So I had this friend who called me up and wanted to buy an iPhone or HTC Desire HD (Android OS). He wanted to know which phone between the two he should get. I have to mention that my friend is an average phone user and not very techy yet he knew what android was and it was the other alternative OS to an iPhone. Here are details of the conversation…
Me: “So why do you want to use a smartphone, you only use your phone to call your wife anyway?”
Friend: “I want be able to access internet because at work I can’t deal with my shares since they blocked the sites. I want something fast or even better an app.”
Me: “Cool so get an iPhone then.”
Friend: “I don’t know as iPhone is very expensive and I want to use the phone for internet and phone calls to my wife. iPhone seems too expensive when I can get the same thing done in the HTC Desire but the android phone does not have an app for IGindex; iPhone does.” At this point, he forwarded me to the this link http://www.igindex.co.uk/spread-betting/mobile-dealing-landing.html (screenshot below):
Me: “Why do you need an app to do your transactions on IG index?”
Friend: “It is so much easier and nicer to do it via an app. On the internet, it takes ages to do it while on the app it’s straighforward.”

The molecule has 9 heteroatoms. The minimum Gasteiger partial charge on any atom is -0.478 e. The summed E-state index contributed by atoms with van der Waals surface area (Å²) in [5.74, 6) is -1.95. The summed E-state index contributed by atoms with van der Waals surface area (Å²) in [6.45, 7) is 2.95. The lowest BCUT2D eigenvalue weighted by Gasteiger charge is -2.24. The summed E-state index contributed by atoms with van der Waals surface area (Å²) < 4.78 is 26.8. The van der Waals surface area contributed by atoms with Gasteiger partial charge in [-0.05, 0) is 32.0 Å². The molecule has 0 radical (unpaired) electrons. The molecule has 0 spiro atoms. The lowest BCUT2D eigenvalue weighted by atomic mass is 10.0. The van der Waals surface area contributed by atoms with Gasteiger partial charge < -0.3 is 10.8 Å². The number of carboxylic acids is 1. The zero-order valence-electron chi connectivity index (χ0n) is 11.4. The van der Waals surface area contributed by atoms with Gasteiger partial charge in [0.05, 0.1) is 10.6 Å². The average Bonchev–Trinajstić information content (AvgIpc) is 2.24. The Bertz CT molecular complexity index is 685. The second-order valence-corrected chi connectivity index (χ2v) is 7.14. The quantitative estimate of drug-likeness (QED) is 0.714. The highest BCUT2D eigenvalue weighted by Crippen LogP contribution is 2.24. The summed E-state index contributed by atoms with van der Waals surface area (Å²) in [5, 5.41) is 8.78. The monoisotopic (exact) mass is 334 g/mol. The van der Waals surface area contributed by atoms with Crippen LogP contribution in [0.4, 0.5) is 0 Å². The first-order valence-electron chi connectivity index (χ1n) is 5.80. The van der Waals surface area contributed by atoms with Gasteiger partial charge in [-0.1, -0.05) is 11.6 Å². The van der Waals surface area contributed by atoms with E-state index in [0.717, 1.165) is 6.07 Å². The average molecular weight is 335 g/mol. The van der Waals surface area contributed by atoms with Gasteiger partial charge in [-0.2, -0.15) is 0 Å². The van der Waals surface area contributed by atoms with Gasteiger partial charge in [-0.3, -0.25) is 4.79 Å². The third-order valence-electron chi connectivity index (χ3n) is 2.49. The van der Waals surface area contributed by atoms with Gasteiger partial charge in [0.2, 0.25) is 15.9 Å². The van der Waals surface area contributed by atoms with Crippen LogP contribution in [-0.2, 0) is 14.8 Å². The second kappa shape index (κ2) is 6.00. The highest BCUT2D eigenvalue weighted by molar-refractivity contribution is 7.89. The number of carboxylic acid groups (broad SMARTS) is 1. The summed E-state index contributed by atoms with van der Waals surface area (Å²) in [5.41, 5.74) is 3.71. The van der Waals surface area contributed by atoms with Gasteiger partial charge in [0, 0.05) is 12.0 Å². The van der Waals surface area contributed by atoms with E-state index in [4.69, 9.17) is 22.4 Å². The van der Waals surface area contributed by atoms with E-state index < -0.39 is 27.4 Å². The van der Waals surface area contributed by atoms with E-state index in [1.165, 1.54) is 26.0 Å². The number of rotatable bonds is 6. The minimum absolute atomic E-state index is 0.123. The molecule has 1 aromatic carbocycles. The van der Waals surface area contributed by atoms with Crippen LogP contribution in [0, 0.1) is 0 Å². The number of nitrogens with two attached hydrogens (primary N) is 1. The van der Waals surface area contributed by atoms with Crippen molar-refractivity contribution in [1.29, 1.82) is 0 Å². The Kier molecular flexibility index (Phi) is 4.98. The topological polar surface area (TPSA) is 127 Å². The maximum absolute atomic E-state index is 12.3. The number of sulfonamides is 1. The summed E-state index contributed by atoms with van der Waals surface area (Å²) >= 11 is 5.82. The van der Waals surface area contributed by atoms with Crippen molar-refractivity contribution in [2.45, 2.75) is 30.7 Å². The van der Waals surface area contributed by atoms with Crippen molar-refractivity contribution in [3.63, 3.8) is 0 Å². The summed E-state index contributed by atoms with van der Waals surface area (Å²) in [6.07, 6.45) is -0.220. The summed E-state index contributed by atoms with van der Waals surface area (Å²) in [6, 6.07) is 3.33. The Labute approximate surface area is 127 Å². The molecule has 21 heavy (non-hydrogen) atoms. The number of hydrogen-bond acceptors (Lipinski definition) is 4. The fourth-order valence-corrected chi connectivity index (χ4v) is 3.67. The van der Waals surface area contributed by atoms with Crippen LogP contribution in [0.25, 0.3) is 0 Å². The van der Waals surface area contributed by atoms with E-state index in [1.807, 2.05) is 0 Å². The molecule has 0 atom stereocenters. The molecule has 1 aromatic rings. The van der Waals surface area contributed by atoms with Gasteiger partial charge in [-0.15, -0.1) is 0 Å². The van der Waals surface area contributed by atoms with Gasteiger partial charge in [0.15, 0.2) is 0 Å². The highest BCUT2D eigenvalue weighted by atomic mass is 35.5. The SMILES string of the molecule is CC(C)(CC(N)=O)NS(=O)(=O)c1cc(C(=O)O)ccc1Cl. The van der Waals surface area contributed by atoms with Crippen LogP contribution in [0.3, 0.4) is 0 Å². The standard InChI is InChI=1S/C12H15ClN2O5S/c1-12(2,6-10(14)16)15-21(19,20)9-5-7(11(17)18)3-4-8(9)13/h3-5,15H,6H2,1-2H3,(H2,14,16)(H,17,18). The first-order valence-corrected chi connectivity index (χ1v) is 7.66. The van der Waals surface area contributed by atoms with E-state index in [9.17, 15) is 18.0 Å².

At this point of the conversation, I realised that for ages user interface experts and gurus have been saying minimise the number clicks to get to a destination; the lesser the clicks to get an action done, the better. Apps are doing exactly that, it’s straightforward and allows the user to do exactly what he wants without having to search through a massive 800×600 or 1024×768 pixels page. In our attempt to streamline the small mobile interface, we have actually created a whole new way for people (even average users) to access the core tasks they require from a website.
This example of IG index app is a very good one of how an average user uses apps to access the core functionalities of a website. Given the choice of using the web or an app on his mobile, he will choose the app since it is much more straighforward and it gives the person the feeling that all the action is taking place on his mobile when in fact the app is just behaving like a browser but with the added bonus of having all core functions as native app buttons, as seen in the screenshot below:
Without any doubt, apps will continue to shape the way we access the internet. No wonder some analysts refer to apps as Web 3.0.